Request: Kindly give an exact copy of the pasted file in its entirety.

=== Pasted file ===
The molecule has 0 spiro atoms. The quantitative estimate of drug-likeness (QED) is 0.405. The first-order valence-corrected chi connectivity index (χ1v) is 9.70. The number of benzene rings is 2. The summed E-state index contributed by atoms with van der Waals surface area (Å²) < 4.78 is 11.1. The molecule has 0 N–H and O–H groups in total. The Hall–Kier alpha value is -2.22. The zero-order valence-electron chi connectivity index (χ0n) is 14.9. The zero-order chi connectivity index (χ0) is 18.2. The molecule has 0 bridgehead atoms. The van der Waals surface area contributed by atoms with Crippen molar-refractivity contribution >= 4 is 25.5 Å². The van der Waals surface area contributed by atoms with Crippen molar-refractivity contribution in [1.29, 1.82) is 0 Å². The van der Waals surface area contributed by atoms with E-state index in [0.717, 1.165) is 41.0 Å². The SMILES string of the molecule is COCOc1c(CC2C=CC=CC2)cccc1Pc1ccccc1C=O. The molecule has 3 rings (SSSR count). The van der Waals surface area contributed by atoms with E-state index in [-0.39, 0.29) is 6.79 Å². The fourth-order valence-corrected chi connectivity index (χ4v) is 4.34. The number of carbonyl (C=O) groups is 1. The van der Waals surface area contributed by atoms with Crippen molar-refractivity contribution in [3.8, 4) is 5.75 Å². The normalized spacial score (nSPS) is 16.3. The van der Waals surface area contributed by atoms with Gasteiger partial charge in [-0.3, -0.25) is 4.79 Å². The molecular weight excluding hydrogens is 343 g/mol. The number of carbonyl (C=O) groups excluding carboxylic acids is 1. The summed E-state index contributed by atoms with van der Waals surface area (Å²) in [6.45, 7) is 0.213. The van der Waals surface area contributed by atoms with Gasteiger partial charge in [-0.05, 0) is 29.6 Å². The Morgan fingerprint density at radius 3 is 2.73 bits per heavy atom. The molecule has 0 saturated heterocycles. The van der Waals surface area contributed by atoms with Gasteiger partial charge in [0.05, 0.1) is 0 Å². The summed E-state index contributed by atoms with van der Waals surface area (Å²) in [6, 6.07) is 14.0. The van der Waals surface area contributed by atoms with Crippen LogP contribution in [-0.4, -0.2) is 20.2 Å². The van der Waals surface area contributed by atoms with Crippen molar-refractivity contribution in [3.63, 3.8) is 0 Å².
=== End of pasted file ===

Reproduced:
The molecule has 0 spiro atoms. The quantitative estimate of drug-likeness (QED) is 0.405. The first-order valence-corrected chi connectivity index (χ1v) is 9.70. The number of benzene rings is 2. The summed E-state index contributed by atoms with van der Waals surface area (Å²) < 4.78 is 11.1. The molecule has 0 N–H and O–H groups in total. The Hall–Kier alpha value is -2.22. The zero-order valence-electron chi connectivity index (χ0n) is 14.9. The zero-order chi connectivity index (χ0) is 18.2. The molecule has 0 bridgehead atoms. The van der Waals surface area contributed by atoms with Crippen molar-refractivity contribution >= 4 is 25.5 Å². The van der Waals surface area contributed by atoms with Crippen molar-refractivity contribution in [1.29, 1.82) is 0 Å². The van der Waals surface area contributed by atoms with E-state index in [0.717, 1.165) is 41.0 Å². The SMILES string of the molecule is COCOc1c(CC2C=CC=CC2)cccc1Pc1ccccc1C=O. The molecule has 3 rings (SSSR count). The van der Waals surface area contributed by atoms with E-state index in [-0.39, 0.29) is 6.79 Å². The fourth-order valence-corrected chi connectivity index (χ4v) is 4.34. The number of carbonyl (C=O) groups is 1. The van der Waals surface area contributed by atoms with Crippen molar-refractivity contribution in [3.8, 4) is 5.75 Å². The normalized spacial score (nSPS) is 16.3. The van der Waals surface area contributed by atoms with Gasteiger partial charge in [-0.3, -0.25) is 4.79 Å². The molecular weight excluding hydrogens is 343 g/mol. The number of carbonyl (C=O) groups excluding carboxylic acids is 1. The summed E-state index contributed by atoms with van der Waals surface area (Å²) in [6.45, 7) is 0.213. The van der Waals surface area contributed by atoms with Gasteiger partial charge in [-0.05, 0) is 29.6 Å². The Morgan fingerprint density at radius 3 is 2.73 bits per heavy atom. The molecule has 0 saturated heterocycles. The van der Waals surface area contributed by atoms with Gasteiger partial charge in [0.05, 0.1) is 0 Å². The summed E-state index contributed by atoms with van der Waals surface area (Å²) in [6, 6.07) is 14.0. The van der Waals surface area contributed by atoms with Crippen LogP contribution in [-0.4, -0.2) is 20.2 Å². The van der Waals surface area contributed by atoms with Crippen molar-refractivity contribution in [3.63, 3.8) is 0 Å².